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How to Compile Python on Rocky Linux / Fedora

If you are using Rocky Linux, another RHEL-based distribution, or Fedora, you may need to compile Python yourself. Don’t worry, it’s not as difficult as it might seem. Simply follow the instructions below:

  1. Install the required dependencies with the following command:
sudo dnf install wget make openssl-devel bzip2-devel libffi-devel zlib-devel libsqlite3x-devel.x86_64 xz-devel tk-dev python3-tkinter gcc

This will install wget, which is used to grab yhe Python source code from a URL, and make, which is the command used to compile Python. It also installs zlib-devel, openssl-devel, bzip2-devel, libffi-devel, libsqlite3x-devel.x86_64, python3-tkinter, xz-devel and gcc which are dependencies for the compilation. It’s installing these packages through dnf as root.

Next, you’ll want to install some development tools using the following command:

sudo dnf groupinstall "Development Tools"

2. Head over to the Python Source Code Page and get the link to the version you wish to download. For example, if you want to get Python 3.11.3, then you should get the link to that.

3. Make sure you’re in a good directory to do this in (which can be changed with cd) and type wget followed by the source code link. For example, if we want to get version 3.11.3:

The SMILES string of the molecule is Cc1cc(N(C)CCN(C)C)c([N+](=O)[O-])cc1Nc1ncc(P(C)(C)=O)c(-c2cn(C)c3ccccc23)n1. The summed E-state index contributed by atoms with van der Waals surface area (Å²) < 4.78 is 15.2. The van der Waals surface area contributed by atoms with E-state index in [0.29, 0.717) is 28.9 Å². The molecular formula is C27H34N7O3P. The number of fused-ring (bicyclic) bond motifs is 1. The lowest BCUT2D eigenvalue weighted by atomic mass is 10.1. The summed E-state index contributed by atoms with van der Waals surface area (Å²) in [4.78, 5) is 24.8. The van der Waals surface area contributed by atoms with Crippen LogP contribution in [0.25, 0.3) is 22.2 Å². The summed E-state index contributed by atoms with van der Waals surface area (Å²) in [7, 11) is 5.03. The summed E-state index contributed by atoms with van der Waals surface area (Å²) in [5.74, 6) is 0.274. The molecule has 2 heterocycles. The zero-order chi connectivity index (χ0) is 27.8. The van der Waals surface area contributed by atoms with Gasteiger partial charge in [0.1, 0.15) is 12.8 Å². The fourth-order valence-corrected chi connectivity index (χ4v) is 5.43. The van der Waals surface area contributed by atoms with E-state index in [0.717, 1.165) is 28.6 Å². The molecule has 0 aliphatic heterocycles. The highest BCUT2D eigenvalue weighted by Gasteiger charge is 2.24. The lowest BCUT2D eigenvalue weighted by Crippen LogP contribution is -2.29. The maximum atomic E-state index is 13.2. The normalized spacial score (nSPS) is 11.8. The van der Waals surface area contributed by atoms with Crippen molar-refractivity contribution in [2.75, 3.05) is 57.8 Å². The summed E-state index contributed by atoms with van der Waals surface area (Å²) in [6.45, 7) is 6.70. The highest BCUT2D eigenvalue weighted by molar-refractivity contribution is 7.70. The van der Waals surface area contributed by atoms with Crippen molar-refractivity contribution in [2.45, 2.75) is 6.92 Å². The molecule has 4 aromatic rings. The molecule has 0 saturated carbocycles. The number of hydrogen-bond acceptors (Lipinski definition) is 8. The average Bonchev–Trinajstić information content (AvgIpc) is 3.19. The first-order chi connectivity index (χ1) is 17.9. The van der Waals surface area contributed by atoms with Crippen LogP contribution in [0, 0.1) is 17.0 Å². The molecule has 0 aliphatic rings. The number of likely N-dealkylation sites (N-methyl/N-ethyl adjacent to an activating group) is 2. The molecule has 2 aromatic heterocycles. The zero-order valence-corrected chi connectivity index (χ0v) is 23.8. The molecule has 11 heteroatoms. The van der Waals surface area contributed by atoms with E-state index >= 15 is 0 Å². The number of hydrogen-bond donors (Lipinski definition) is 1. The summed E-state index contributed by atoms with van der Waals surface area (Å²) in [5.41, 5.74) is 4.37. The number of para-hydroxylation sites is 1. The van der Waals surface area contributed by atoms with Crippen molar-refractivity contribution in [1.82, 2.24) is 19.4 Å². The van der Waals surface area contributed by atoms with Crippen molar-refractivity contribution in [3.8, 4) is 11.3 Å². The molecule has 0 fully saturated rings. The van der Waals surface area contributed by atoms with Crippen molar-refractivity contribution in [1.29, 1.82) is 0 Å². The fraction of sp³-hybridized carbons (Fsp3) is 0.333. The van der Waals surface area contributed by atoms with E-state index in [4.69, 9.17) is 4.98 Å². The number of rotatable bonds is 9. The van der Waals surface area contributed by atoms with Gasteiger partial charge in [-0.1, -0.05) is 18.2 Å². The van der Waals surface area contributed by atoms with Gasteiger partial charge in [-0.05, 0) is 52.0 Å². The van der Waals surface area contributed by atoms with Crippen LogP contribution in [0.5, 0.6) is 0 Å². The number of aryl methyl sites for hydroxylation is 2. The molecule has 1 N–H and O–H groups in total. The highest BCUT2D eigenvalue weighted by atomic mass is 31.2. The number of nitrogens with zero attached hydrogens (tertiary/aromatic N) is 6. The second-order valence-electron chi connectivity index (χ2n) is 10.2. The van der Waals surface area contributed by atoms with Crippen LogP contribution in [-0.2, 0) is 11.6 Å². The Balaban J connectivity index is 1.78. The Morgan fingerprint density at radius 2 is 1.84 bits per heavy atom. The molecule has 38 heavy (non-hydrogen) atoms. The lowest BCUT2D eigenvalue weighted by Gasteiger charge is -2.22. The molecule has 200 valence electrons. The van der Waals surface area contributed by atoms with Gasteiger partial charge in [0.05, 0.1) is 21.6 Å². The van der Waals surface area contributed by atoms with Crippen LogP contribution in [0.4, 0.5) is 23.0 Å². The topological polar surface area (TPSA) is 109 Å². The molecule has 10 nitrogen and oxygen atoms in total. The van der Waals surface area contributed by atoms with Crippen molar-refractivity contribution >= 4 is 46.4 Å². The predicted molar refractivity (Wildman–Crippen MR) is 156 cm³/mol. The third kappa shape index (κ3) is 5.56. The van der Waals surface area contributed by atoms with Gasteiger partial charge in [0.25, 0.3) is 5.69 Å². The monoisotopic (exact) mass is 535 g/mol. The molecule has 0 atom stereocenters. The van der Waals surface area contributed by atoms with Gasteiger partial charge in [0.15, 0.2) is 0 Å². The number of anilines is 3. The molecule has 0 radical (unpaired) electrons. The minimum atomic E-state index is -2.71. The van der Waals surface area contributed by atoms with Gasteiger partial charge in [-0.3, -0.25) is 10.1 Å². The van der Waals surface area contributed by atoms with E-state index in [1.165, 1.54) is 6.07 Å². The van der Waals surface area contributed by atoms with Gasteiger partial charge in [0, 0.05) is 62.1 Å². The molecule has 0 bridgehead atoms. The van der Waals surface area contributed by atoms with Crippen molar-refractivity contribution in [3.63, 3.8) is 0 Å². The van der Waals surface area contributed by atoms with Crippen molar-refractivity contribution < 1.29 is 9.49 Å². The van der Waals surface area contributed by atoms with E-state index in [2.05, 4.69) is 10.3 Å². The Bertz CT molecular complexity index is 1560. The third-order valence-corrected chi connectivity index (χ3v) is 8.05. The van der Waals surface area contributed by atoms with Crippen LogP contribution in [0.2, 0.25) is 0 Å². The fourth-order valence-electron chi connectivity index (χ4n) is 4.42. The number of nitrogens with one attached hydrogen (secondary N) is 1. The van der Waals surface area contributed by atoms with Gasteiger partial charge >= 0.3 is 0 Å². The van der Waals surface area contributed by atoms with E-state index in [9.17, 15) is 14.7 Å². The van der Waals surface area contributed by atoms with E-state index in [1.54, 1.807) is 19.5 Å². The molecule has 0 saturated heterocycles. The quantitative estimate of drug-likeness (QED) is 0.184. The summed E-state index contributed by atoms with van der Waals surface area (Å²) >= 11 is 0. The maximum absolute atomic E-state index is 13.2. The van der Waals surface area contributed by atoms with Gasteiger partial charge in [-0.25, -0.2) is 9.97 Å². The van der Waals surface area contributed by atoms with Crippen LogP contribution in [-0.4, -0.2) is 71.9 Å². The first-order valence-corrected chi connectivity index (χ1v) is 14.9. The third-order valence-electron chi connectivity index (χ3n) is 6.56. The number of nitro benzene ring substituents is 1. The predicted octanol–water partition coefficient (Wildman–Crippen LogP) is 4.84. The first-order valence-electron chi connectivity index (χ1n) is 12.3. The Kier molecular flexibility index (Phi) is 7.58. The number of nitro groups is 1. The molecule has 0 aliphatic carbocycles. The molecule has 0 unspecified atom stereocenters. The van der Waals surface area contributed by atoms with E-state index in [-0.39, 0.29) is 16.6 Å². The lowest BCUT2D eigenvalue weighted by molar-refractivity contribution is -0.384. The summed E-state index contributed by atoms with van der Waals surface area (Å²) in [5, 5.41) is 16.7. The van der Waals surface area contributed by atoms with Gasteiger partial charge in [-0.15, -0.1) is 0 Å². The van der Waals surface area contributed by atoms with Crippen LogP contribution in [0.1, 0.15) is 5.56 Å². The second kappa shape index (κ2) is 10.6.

4. Extract the downloaded archive with the following command:

tar -xvf Python-3.11.3.tar.xz

(Note: If you don’t want each file to be listed when extracting the archive, so your console os cleaner, use -xf in place of -xvf. This will make it not be verbose.)

5. A new folder will be created. Use cd to change your current directory into it.

6. Run the configuration script with the following command:

./configure --enable-optimizations

7. Compile Python using the following command:

sudo make altinstall

⚠️Warning: It is extremely important that you use altinstall instead of install in your make command. If you just use make install, the compiled Python version will replace the default Python version already installed. While this may sound like something you’d want, it actually isn’t, and it can and possibly will cause issues on your system to an extent of needing to reinstall the OS.

8. Verify that your Python 3.11 installation is working with the following command:

python3.11 --version

If there were no errors/warnings during compilation, and this command works properly, then you should hopefully be all good to go. If there were some warnings/errors during compilation, however, but this command still works, just be on the lookout for any weird issues that might come along your way.

Thanks for reading!

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